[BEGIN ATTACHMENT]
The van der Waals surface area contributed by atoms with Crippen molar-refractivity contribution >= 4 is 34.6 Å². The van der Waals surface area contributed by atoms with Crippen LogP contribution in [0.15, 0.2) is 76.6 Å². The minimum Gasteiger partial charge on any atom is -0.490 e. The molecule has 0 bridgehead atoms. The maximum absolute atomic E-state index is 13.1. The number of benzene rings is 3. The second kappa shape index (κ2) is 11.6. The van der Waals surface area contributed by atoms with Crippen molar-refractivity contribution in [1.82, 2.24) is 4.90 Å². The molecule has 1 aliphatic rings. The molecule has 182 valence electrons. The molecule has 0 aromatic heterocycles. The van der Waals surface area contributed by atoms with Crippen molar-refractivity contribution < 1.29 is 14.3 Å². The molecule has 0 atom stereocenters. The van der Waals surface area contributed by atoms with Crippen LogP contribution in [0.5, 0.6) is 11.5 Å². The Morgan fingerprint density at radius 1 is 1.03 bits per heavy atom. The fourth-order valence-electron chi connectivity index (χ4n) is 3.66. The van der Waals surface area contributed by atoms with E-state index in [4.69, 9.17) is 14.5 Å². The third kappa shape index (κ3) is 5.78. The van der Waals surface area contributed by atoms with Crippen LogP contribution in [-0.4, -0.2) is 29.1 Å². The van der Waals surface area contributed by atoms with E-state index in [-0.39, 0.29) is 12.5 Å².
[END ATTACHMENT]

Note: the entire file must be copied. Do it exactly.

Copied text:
The van der Waals surface area contributed by atoms with Crippen molar-refractivity contribution >= 4 is 34.6 Å². The van der Waals surface area contributed by atoms with Crippen LogP contribution in [0.15, 0.2) is 76.6 Å². The minimum Gasteiger partial charge on any atom is -0.490 e. The molecule has 0 bridgehead atoms. The maximum absolute atomic E-state index is 13.1. The number of benzene rings is 3. The second kappa shape index (κ2) is 11.6. The van der Waals surface area contributed by atoms with Crippen molar-refractivity contribution in [1.82, 2.24) is 4.90 Å². The molecule has 1 aliphatic rings. The molecule has 182 valence electrons. The molecule has 0 aromatic heterocycles. The van der Waals surface area contributed by atoms with Crippen molar-refractivity contribution < 1.29 is 14.3 Å². The molecule has 0 atom stereocenters. The van der Waals surface area contributed by atoms with Crippen LogP contribution in [0.5, 0.6) is 11.5 Å². The Morgan fingerprint density at radius 1 is 1.03 bits per heavy atom. The fourth-order valence-electron chi connectivity index (χ4n) is 3.66. The van der Waals surface area contributed by atoms with E-state index in [4.69, 9.17) is 14.5 Å². The third kappa shape index (κ3) is 5.78. The van der Waals surface area contributed by atoms with Crippen LogP contribution in [-0.4, -0.2) is 29.1 Å². The van der Waals surface area contributed by atoms with E-state index in [-0.39, 0.29) is 12.5 Å².